The onset of an insolvency case, however, stops all that and turns the business into a series of disconnected segments in several different countries. In a typical international insolvency, different sets of creditors assert different kinds of claims to different assets under different rules in different countries. The international business that was once carried on comes to an end and separate, unconnected remnants of the organization attempt to continue until they either starve or implode. It is almost as if a cross-border insolvency system had been set up deliberately to promote failures and liquidations.
The structural framework for dealing with multinational and cross-border businesses that encounter financial difficulties has hardly evolved from the state it was in several decades ago although our recent experience and developments that are on the horizon hold the promise of significant improvements and the prospect of the domestic adoption of the UNCITRAL [United Nations Commission on International Trade Law] Model Law is becoming more and more encouraging. There have been initial and limited domestic legislative initiatives into the area of co-operation in international insolvencies and restructurings but until the UNCITRAL Model Law is widely enacted, however, the legal structure internationally for enterprises in financial difficulty can best be described as compartmentalized. When insolvency or financial failure affects a multinational business, it is still most commonly dealt with through a variety of independent, separate and often-unconnected administrations, most often for different, if not conflicting, purposes.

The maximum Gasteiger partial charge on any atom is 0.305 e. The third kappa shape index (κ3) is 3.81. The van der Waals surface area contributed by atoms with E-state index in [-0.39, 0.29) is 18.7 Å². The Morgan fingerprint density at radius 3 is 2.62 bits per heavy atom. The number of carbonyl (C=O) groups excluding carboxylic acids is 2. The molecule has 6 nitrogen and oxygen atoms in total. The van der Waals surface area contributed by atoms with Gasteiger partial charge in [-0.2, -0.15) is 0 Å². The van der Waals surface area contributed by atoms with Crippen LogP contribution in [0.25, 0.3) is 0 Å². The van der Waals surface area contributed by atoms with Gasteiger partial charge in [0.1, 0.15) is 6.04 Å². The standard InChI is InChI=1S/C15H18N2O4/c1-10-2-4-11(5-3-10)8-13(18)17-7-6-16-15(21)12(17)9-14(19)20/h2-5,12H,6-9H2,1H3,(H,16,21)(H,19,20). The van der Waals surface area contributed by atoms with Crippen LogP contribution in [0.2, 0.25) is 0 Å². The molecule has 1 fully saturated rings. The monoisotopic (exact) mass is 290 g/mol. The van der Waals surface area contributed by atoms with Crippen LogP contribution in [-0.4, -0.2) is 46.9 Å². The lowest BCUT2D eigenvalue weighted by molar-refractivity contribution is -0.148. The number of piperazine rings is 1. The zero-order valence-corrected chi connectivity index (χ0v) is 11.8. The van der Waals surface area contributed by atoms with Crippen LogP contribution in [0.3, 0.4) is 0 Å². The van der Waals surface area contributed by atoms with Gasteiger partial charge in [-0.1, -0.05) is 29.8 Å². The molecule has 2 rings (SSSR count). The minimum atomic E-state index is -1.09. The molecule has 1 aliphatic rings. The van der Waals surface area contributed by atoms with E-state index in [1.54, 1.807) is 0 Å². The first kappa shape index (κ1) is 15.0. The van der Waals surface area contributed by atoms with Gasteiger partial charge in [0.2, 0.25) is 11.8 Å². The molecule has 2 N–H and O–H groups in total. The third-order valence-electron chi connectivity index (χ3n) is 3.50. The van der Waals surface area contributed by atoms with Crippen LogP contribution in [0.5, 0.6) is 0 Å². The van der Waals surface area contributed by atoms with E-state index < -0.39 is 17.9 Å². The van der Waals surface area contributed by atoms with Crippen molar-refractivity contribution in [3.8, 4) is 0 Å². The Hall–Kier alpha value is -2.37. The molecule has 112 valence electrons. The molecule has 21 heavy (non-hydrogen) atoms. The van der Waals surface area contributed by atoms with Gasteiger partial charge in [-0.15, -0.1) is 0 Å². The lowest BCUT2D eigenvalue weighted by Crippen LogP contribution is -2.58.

For reason of simplicity, I will only refer to a two country Canada - U.S. model; however, in many instances there will have to be more than two countries involved - e.g. ranging from three, Canada, U.S. and England, in the Olympia & York insolvency to scores in BCCI (Bank of Commerce and Credit International) to over 150 in Singer.